I find this type of argument about the futility of gun control very compelling - and I struggle to understand those who do not immediately see the clarity of thought behind it, and the pure practicality of the advice:
Taking guns away from single women who live alone and other law-abiding citizens without mental illnesses will do nothing about the Chos, Loughners, Holmeses or Lanzas. Such people have to be separated from civil society, for the public’s sake as well as their own. But this is nearly impossible because the ACLU has decided that being psychotic is a civil right.
Consequently, whenever a psychopath with a million gigantic warning signs commits a shocking murder, the knee-jerk reaction is to place yet more controls on guns. By now, guns are the most heavily regulated product in America.
It hasn’t worked.
Even if it could work — and it can’t — there are still subway tracks, machetes, fists and bombs. The most deadly massacre at a school in U.S. history was at an elementary school in Michigan in 1927. It was committed with a bomb. By a mentally disturbed man.
How about trying something new for once?
That's Ann Coulter from her latest column "Guns Don't Kill People - The Mentally Ill Do". As with everything she writes, it's worth a read.
Here's a thought experiment I like to try: imagine a world where not a single firearm exists, yet the conditions that breed violence do - the depression, the anger, the desperation, the isolation, and especially, the medication.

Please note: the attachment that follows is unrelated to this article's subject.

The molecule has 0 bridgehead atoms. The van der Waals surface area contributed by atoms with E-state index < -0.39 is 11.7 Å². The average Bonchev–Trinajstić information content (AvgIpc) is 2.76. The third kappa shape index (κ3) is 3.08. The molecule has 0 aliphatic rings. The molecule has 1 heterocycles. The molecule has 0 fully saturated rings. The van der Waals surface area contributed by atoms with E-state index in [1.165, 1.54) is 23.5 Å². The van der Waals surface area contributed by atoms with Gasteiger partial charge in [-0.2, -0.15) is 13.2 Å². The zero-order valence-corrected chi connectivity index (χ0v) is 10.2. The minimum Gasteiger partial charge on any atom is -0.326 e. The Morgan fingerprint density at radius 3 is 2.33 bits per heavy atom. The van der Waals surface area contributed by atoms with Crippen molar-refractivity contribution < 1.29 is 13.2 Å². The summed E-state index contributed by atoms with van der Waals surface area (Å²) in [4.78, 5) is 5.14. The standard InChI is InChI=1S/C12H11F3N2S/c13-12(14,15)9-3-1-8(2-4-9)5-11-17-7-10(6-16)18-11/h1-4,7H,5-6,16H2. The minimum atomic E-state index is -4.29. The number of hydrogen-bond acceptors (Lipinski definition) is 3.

What then? Well, we would still have the same level of depression, anger, etc. No change there. And since lots of research points to the depression, anger, medication, etc. as the main driver in the violent and suicidal behavior we are focused on eliminating, it seems obvious to me that the violence and suicide would continue with little or no change.
Internalized psychotic rage doesn't just go away by passing a few laws. Who would claim that it does?
So how do we fix anything by taking away a tool? Same level of depression, anger, and isolation. I try to understand how this point gets lost. I can't.
How do we not see, as a nation, that we have got a serious social and cultural problem on our hands with young males driven to desperate acts of violence by ... what? Well, that is the $64,000 question isn't it?
Video games? Medication? Feminized schools and culture causing feelings of isolation and anxiety in young males? Some or all of the above?
Shouldn't we be talking about that, first and foremost, instead of (or in addition to) guns? Something is not right here.
To really drive this home, is the pro-gun-control side really OK with letting our young males continue to suffer through the anger, the depression, the isolation, as long as they don't have access to legal guns (never mind illegal guns)? That's a little harsh. Where's the caring and compassion for people who need help, especially young males? Are they "less equal"? It sure seems that way to me.
We should define two goals, not just one: helping our young males thrive at a higher rate in our society, and reducing violence and suicide rates that impact society at large. The first would help with the second.
But all we're talking about is guns.
We cannot get to the right answers and fix not just the violence and the death of innocents, but also our wayward young men, if we don't start by asking the right questions and defining what the problem is, and what it is not.